As a seaside resort, the village has an economy based around tourism, with several hotels, caravan parks and leisure attractions. The village shopping centre attracts walk-in trade from tourists.[10] One of the largest retailers is the Co-Op supermarket. The elderly population of the village has generated health and social care jobs at local care homes and at the Birchington Medical Centre. At the 2001 census, 1.4% of the village's population resided in a medical or care establishment, compared to the national average of only 0.8%.


Birchington-on-Sea's Epple Bay, with sea wall and promenade

Minnis Bay is a popular family beach with attractions such as sailing, windsurfing, cafes, beach huts, public houses, restaurants, a paddling pool and coastal walking/cycling routes. The beach has gained a Blue Flag Award for its cleanliness and safety.[11] The village has three other smaller beaches, which are surrounded by chalk cliffs and cliff stacks. Wildlife that can be observed in the Thames Estuary includes seals, velvet swimming crabs and the migrant turnstone.[12]

Paintings by local artists are displayed at the David Burley Gallery in Birchington Library.[13] Community activities take place at the Birchington Village Centre, including adult education classes, drama productions by the Birchington Guild of Players and concerts by the Birchington Silver Band. In 1989, Birchington-on-Sea was twinned with the town of La Chapelle d'Armentieres, near Lille in northern France;[14] Birchington Twinning Association arranges events between the two communities, such as school trips, concerts and war remembrance services.[15] Since 1932, Birchington has held a street carnival each summer.[16]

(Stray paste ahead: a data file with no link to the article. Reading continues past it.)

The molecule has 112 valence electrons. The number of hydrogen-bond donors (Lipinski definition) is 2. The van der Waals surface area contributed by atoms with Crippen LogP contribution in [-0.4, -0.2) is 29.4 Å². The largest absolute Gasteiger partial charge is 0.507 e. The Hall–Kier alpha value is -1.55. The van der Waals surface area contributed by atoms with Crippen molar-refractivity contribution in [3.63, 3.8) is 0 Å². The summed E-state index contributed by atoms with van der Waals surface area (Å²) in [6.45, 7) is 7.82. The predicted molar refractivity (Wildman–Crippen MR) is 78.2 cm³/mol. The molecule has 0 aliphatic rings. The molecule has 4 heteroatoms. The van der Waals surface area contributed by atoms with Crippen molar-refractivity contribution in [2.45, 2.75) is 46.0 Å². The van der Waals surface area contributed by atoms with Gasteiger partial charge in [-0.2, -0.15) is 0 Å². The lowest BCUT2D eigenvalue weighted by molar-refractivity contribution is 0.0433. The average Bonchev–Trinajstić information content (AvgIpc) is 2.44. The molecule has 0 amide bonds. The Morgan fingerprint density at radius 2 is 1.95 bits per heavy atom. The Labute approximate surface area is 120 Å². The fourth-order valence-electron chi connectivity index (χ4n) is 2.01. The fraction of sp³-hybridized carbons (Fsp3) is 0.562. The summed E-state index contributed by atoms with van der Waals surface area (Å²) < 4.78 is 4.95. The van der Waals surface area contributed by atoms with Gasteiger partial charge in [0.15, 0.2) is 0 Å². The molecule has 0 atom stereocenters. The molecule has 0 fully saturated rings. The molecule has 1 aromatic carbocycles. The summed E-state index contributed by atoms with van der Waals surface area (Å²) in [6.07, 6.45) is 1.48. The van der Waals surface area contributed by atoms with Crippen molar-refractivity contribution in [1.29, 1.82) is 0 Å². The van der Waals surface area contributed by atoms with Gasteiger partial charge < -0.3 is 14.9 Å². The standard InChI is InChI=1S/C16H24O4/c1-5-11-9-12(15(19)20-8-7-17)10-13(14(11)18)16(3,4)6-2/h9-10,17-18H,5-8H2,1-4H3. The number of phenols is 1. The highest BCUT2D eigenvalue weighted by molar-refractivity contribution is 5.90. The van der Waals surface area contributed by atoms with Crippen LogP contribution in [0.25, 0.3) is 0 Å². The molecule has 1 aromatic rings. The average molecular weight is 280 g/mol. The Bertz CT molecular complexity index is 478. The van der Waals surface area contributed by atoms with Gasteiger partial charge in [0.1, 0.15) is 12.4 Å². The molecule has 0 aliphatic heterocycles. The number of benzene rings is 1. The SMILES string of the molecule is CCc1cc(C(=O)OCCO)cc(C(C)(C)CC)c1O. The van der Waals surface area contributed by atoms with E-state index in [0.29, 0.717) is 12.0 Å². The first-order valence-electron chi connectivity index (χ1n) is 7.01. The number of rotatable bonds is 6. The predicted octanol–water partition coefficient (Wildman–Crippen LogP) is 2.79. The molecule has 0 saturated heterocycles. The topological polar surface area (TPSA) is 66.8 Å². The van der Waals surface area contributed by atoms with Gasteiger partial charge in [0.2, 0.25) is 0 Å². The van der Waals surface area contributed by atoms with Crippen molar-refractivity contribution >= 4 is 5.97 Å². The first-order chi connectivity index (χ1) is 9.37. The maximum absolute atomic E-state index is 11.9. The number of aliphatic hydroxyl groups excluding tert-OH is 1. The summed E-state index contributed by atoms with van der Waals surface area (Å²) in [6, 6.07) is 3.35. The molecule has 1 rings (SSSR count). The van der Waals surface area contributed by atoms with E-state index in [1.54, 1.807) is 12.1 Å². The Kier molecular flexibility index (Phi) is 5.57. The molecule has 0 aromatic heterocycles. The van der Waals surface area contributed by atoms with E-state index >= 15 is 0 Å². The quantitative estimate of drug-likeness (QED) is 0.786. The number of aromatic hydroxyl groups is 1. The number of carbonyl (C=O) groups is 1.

Westgate and Birchington Golf Course

Several teams compete in local leagues: the Birchington United Services Club runs a football team in the Thanet Sunday Football League Premier Division[17] and a netball team in the Thanet and District Netball League,[18] while Birchington Chess Club competes in the Thanet League. Westgate and Birchington Golf Club has an 18-hole 4,889-yard course on the cliff tops between Westgate and Birchington.[19] Birchington Bridge Club meets twice a week at the Our Lady and St Benedict's Church Hall.[20] A football pitch is provided at the council owned Birchington Recreation Ground.[21]

As a seaside resort, the village has several clubs for watersports.[22] Minnis Bay Sailing Club, founded in 1950, is a dinghy and catamaran club where members can sail for fun, but competitions are also held most weekends.[23] Speed boats, jet skis and water skis can be hired for use near the beach at Beresford Gap by members of Beresford Wakeboard and Water Ski Club, which was established in 2004 to help alleviate anti-social behaviour in the area.[24][25] Anglers are catered for by Birchington Sea Angling Society.

Quex House and Park

Main article: Quex Park

To the south of the village is Quex House, a 200‑year‑old manor house situated in 250 acres of parkland and gardens. Several rooms, decorated with oriental and English period furniture, are open to visitors, and guided tours are provided.[26] The Powell-Cotton Museum houses three galleries of stuffed animal displays, depicting more than 500 African and Asian animals against their natural habitats.[27]

Further galleries display a vast collection of African artefacts, European firearms, European and Asian cutting weapons, European and Chinese porcelain, and important archaeological finds from Thanet and East Kent.[28] The total number of artefacts has not been counted, though the ethnography items alone total approximately 18,000.[29]


Birchington-on-Sea's secondary school is the secondary modern King Ethelbert School. In 2006, it had around 750 pupils and was seeking government support to become a specialist visual arts school.[30] Many secondary students living in Birchington-on-Sea commute to schools in nearby towns, especially to the grammar schools in Ramsgate and Broadstairs. The village's primary school is Birchington Church of England Primary School,[31] which is a state school owned by the Church of England but run by Kent Council.[32]


A view of Birchington-on-Sea from the neighbouring town of Westgate-on-Sea

Birchington-on-Sea railway station is on the Chatham Main Line which runs between Ramsgate in East Kent and London Victoria. Birchington is around 1 hour and 40 minutes from London by train. A National Express coach service also runs between London Victoria Coach Station and Ramsgate via Birchington-on-Sea.[33] A selection of early morning and evening trains run on weekdays to London's Cannon Street station and high-speed services to St Pancras International, primarily for business commuting.